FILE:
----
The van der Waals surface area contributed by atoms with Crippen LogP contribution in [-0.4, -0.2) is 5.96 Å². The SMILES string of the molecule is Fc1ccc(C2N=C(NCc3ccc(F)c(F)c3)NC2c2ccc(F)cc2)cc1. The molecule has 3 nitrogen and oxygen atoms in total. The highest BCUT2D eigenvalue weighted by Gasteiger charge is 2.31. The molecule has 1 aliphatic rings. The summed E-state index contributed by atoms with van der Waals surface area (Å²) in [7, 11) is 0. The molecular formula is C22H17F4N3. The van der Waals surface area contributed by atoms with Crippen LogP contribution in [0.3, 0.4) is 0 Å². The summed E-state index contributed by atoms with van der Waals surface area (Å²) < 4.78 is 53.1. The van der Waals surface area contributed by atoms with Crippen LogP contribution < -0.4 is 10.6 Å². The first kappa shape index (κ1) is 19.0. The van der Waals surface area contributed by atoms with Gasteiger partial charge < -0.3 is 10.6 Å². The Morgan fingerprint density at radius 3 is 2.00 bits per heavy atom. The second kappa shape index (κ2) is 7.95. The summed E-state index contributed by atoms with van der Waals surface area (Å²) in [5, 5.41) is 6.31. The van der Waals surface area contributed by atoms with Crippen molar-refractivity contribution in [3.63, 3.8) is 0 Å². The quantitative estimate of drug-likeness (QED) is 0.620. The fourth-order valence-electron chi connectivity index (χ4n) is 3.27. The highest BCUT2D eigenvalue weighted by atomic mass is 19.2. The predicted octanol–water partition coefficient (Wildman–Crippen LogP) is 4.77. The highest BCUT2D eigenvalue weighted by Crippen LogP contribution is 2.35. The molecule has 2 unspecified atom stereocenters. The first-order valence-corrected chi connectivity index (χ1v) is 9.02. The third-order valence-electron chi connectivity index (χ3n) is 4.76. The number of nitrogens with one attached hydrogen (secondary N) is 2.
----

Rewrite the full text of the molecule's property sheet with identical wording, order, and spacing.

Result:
The van der Waals surface area contributed by atoms with Crippen LogP contribution in [-0.4, -0.2) is 5.96 Å². The SMILES string of the molecule is Fc1ccc(C2N=C(NCc3ccc(F)c(F)c3)NC2c2ccc(F)cc2)cc1. The molecule has 3 nitrogen and oxygen atoms in total. The highest BCUT2D eigenvalue weighted by Gasteiger charge is 2.31. The molecule has 1 aliphatic rings. The summed E-state index contributed by atoms with van der Waals surface area (Å²) in [7, 11) is 0. The molecular formula is C22H17F4N3. The van der Waals surface area contributed by atoms with Crippen LogP contribution in [0.3, 0.4) is 0 Å². The summed E-state index contributed by atoms with van der Waals surface area (Å²) < 4.78 is 53.1. The van der Waals surface area contributed by atoms with Crippen LogP contribution < -0.4 is 10.6 Å². The first kappa shape index (κ1) is 19.0. The van der Waals surface area contributed by atoms with Gasteiger partial charge < -0.3 is 10.6 Å². The Morgan fingerprint density at radius 3 is 2.00 bits per heavy atom. The second kappa shape index (κ2) is 7.95. The summed E-state index contributed by atoms with van der Waals surface area (Å²) in [5, 5.41) is 6.31. The van der Waals surface area contributed by atoms with Crippen molar-refractivity contribution in [3.63, 3.8) is 0 Å². The quantitative estimate of drug-likeness (QED) is 0.620. The fourth-order valence-electron chi connectivity index (χ4n) is 3.27. The highest BCUT2D eigenvalue weighted by atomic mass is 19.2. The predicted octanol–water partition coefficient (Wildman–Crippen LogP) is 4.77. The highest BCUT2D eigenvalue weighted by Crippen LogP contribution is 2.35. The molecule has 2 unspecified atom stereocenters. The first-order valence-corrected chi connectivity index (χ1v) is 9.02. The third-order valence-electron chi connectivity index (χ3n) is 4.76. The number of nitrogens with one attached hydrogen (secondary N) is 2.